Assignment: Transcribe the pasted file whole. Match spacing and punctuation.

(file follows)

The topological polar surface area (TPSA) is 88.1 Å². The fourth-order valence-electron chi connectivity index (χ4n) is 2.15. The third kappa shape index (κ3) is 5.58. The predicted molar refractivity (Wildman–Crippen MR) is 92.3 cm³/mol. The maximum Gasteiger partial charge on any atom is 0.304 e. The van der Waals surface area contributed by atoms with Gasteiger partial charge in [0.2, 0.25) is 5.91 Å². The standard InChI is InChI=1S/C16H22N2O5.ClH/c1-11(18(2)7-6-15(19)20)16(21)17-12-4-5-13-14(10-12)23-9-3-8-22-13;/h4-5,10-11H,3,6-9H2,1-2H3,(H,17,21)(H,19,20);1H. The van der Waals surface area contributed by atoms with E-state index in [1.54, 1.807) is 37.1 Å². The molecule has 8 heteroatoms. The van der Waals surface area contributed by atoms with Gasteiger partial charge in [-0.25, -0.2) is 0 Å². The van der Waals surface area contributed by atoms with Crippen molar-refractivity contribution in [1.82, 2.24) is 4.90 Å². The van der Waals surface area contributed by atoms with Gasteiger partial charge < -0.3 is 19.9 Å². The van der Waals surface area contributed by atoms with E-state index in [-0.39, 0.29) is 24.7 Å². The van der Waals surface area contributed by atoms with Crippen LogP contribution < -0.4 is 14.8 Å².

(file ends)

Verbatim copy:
The topological polar surface area (TPSA) is 88.1 Å². The fourth-order valence-electron chi connectivity index (χ4n) is 2.15. The third kappa shape index (κ3) is 5.58. The predicted molar refractivity (Wildman–Crippen MR) is 92.3 cm³/mol. The maximum Gasteiger partial charge on any atom is 0.304 e. The van der Waals surface area contributed by atoms with Gasteiger partial charge in [0.2, 0.25) is 5.91 Å². The standard InChI is InChI=1S/C16H22N2O5.ClH/c1-11(18(2)7-6-15(19)20)16(21)17-12-4-5-13-14(10-12)23-9-3-8-22-13;/h4-5,10-11H,3,6-9H2,1-2H3,(H,17,21)(H,19,20);1H. The van der Waals surface area contributed by atoms with E-state index in [1.54, 1.807) is 37.1 Å². The molecule has 8 heteroatoms. The van der Waals surface area contributed by atoms with Gasteiger partial charge in [-0.25, -0.2) is 0 Å². The van der Waals surface area contributed by atoms with Crippen molar-refractivity contribution in [1.82, 2.24) is 4.90 Å². The van der Waals surface area contributed by atoms with Gasteiger partial charge < -0.3 is 19.9 Å². The van der Waals surface area contributed by atoms with E-state index in [-0.39, 0.29) is 24.7 Å². The van der Waals surface area contributed by atoms with Crippen LogP contribution < -0.4 is 14.8 Å².